When running acceptance tests we would destroy the database container after each test so the next test would start from known point and thus wouldn’t be affected by any prior tests.
Every now and then our tests would fail because the test had started before the database was ready despite the database container running. There is a small period of time after the container starts but before the database can accept connections which was causing these failures. As the number of tests grew it started happening more often which started becoming quite painful checking why the nightly tests had failed each morning.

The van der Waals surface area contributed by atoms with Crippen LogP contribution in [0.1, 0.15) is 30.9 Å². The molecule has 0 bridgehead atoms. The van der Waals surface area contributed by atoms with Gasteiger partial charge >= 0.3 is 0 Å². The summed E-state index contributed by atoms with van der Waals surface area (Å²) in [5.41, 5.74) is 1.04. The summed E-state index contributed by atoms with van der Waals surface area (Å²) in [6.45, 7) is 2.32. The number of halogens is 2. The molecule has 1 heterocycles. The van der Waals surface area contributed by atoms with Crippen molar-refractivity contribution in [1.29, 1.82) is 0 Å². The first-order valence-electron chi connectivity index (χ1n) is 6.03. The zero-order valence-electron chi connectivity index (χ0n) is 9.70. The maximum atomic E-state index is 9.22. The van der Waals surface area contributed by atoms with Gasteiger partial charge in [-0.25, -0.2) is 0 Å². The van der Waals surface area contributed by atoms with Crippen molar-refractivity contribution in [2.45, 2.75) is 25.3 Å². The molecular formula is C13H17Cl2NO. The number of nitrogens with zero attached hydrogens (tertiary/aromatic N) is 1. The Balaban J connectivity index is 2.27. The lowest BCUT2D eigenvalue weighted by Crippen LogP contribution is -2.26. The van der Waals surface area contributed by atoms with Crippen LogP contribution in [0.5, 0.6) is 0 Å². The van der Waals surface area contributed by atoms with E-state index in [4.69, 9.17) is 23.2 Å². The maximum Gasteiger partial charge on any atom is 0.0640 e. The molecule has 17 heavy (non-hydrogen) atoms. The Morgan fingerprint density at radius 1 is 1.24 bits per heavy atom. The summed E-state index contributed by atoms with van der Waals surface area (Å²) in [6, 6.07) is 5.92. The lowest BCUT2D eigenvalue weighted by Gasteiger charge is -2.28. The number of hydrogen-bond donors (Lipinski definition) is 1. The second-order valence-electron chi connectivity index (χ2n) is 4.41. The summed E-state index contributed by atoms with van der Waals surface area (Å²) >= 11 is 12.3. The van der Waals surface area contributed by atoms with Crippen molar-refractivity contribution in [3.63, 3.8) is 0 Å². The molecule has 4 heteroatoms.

We solved the problem by doing the following:
Adding a health check to the database container (requires docker-compose version greater than 2.1):
test: ["CMD", "mysqladmin", "ping", "-h", "localhost"]
Then adding a separate container that won’t start until the database container is marked as healthy:
Then instead of starting the database container via Jenkins we would launch db_fluffer before each test, because that waits until the database container is healthy it means our tests now are forced to wait until the database is ready.
There might be a nicer way of doing this but proved to be quite simple and solved the problem we had.